My Own Mics!
Yes, I’m in the Chinese import business now! These are not based on any “donor body” mic. These are built into a batch of microphone bodies I bought from China (same factory making most of the other donor mics). I mount a K47 style capsule using a custom manufactured (3D printed) mount and add the same premium electronics that I do in the mods above. The result is rather plain looking thing that sounds amazing!
I think I’ll call it the RS-47. It’s a solid mic with a surprisingly small footprint. The capsule and electronics fit very cleanly inside this body. I also sourced a high quality gold-plated XLR output just to make it nice end-to-end.
There are various mounting systems for LDC capsules and various hole patterns in the capsules. Some of the capsules sources I use provide a saddle which works pretty well, but some don’t. I decided to design my own saddle and have it 3D Printed which works with any capsules I’ve come across so far. I’m happy to share the raw FreeCad file or the STL for printing.
Mic Preamps (500-Series)
The Sound Skulptor MP573 is their take on the classic Neve 1073 Preamp. This preamp is made of all discrete components, in fact it is so discrete that it doesn’t even use a standard 2520 footprint Discrete Opamp (DOA). It has a rotary stepped input gain switch and a variable output trim (+/-10dB) which lets you dial in the crunchiness of the amp a little bit. If we’re scoring on weight, the MP573 is the winner. It is a seriously heavy solid component!
The Lola by Hairball is a bit of a specialty preamp. Unlike the others I have built, it is not aiming to imitate anything. Its main claim to fame is that it has a fully differential signal path within which should yield more headroom and a quieter noise floor. It also has the most sophisticated metering of any of the amps I’ve built so far. The Lola has TWO 2520 footprint DOAs in it. It has stepped input gain and an output attenuator pad.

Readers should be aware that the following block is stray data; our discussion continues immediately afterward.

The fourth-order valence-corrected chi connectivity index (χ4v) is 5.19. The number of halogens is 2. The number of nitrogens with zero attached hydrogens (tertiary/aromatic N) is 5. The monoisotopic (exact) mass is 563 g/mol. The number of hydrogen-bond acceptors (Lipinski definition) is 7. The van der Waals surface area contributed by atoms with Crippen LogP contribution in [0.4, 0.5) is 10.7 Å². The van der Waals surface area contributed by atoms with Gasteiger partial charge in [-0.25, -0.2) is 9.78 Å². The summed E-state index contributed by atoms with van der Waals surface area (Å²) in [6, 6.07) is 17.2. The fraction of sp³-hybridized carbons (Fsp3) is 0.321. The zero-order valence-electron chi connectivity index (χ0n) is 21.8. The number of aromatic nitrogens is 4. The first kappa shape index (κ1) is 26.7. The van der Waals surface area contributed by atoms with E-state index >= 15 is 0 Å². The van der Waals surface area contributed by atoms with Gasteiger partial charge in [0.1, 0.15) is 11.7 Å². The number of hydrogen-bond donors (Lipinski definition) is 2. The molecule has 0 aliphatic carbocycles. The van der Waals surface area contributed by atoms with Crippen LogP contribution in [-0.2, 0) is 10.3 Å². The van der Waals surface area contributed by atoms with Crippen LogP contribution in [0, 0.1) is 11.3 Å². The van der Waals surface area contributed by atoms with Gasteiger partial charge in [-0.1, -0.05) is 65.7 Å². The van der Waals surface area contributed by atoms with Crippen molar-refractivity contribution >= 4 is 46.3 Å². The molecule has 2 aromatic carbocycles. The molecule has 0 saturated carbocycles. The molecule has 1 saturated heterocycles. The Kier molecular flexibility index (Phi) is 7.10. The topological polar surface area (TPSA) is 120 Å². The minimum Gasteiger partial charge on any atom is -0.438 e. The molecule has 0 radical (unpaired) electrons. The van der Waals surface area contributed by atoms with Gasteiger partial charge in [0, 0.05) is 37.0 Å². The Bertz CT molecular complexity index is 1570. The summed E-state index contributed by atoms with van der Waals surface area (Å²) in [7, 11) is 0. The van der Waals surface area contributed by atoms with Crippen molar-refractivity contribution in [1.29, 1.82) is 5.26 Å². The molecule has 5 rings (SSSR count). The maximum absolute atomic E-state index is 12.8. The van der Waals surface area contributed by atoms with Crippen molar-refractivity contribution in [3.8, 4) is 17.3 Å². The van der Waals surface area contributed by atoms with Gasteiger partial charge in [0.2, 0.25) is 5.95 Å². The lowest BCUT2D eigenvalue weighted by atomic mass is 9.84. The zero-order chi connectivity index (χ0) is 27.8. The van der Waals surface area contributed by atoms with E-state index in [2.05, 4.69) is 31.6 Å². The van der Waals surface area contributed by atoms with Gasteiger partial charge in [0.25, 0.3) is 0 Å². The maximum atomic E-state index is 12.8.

The VP312 from CAPI is my go-to Amp. It’s a nod to vintage API preamps with a very minimal parts count, input and output transformers and a single 2520 footprint DOA. Because of the low parts count, these are more amenable to modifications. When I build these, I modify them with a one or two-stepLow-Cut filter switch. My favorite configuration is with a OFF-100Hz-200Hz three position switch. This gives this incredible sounding amp a lot more versatility. I build them with the upgraded Litz output Transformer.
There are several options available. For simplicity and reliability (and cost), I have been going with the Rogue5 and Rogue6 DOAs from Louder Than Liftoff. They have a mix of surface mount and thru-hole components and a very clean layout. I’ve also built GAR1731 kits from CAPI. I have a custom Jensen Transformer based Mic Splitter that I use to compare preamps with a single mic. There are definitely subtle differences between DOAs – especially with regards to transients – but all of these choices sound great. I usually have some of each in stock. For my own studio use, I’ve been going with the Rogue5.